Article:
Taking a break from reading left-leaning political blogs just now, I decided to spend a few minutes as I often do, cruising the web looking for evidence tying Paul Lynde to the death of a young male companion in 1965. And, in the process of putting the pieces together, I came across this mention of the actor’s drinking, and the fact that it had led to his being fired from Hollywood Squares… Here’s a clip from the TV Party bio of Paul Lynde:
Lynde was fired from the long-running game show in 1979 for drinking too much and being belligerent on the set. On several occasions he had to be forcibly removed from the set because of his outrageous tirades, lashing out angrily at audience members and contestants.
So, here’s my question for you… Have you ever heard about footage of such tirades existing? I would pay real money if someone could provide a tape… This, I’m sad to say, has become my new life’s mission. (Stopping the Fascist takeover of America was just too hard.)
Over the last few years he’s said and done some things that I haven’t agreed with, but I have to give Ralph Nader credit for stepping up to the podium today, pointing to the Downing Street Memo, and calling for the impeachment of President Bush. Here’s a clip from Nader’s statement:
The impeachment of President Bush and Vice President Cheney, under Article II, Section 4 of the Constitution, should be part of mainstream political discourse.
Minutes from a summer 2002 meeting involving British Prime Minister Tony Blair reveal that the Bush administration was ”fixing” the intelligence to justify invading Iraq. US intelligence used to justify the war demonstrates repeatedly the truth of the meeting minutes — evidence was thin and needed fixing.
President Clinton was impeached for perjury about his sexual relationships. Comparing Clinton’s misbehavior to a destructive and costly war occupation launched in March 2003 under false pretenses in violation of domestic and international law certainly merits introduction of an impeachment resolution…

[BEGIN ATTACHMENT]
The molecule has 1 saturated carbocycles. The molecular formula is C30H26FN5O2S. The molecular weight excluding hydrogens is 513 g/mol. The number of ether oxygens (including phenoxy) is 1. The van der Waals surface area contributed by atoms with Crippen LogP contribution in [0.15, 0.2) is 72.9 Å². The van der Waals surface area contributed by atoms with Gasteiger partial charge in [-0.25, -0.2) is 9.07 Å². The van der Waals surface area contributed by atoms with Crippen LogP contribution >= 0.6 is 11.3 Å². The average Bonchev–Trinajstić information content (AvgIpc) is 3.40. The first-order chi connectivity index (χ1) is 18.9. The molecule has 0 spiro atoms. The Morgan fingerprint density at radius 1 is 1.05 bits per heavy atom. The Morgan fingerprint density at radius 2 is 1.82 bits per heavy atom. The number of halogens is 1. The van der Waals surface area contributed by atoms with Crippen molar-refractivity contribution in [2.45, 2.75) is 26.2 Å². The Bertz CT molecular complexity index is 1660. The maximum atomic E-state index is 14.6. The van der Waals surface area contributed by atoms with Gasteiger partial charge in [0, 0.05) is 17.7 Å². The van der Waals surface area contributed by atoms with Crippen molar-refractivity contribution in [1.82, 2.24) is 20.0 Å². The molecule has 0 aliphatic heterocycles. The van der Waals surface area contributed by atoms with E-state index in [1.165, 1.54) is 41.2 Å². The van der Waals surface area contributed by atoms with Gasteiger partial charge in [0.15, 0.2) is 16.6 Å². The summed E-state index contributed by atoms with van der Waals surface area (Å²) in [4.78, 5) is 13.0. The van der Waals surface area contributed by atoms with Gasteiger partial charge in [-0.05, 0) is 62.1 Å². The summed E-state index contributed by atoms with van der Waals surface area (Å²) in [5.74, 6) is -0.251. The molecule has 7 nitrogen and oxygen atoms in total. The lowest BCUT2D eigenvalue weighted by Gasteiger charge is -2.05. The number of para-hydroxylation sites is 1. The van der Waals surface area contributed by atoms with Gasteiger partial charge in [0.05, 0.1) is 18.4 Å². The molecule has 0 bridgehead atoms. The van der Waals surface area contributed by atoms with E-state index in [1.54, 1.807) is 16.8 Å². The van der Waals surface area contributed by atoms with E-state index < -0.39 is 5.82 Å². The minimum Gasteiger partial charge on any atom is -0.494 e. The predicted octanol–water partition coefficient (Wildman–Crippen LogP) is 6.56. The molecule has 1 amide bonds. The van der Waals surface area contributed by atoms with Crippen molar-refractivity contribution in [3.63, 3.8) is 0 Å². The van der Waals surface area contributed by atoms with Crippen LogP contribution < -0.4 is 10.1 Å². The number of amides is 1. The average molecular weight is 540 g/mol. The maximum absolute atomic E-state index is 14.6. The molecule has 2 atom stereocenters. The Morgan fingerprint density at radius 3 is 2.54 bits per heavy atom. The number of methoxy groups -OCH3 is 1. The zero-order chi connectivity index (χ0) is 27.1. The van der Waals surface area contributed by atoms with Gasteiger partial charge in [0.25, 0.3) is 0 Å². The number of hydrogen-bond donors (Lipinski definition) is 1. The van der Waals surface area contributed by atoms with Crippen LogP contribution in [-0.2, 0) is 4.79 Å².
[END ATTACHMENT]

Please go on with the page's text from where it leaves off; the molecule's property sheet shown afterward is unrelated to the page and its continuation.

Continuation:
The president and vice president have artfully dodged the central question: ”Did the administration mislead us into war by manipulating and misstating intelligence concerning weapons of mass destruction and alleged ties to Al Qaeda, suppressing contrary intelligence, and deliberately exaggerating the danger a contained, weakened Iraq posed to the United States and its neighbors?”
If this is answered affirmatively Bush and Cheney have committed ”high crimes and misdemeanors.” It is time for Congress to investigate the illegal Iraq war as we move toward the third year of the endless quagmire that many security experts believe jeopardizes US safety by recruiting and training more terrorists. A Resolution of Impeachment would be a first step. Based on the mountains of fabrications, deceptions, and lies, it is time to debate the ”I” word.
It’s about time someone stepped up to say the obvious. If lying about getting your dick sucked was a legitimate cause for initiating impeachment proceedings, then surely lying to the American people about the justification for taking their sons and daughters to war is legitimate cause. I know it may be political suicide given the stranglehold the Republican party seems to have on American politics today, but this is a conversation that needs to be had, and the Democrats have to find the strength to bring it up.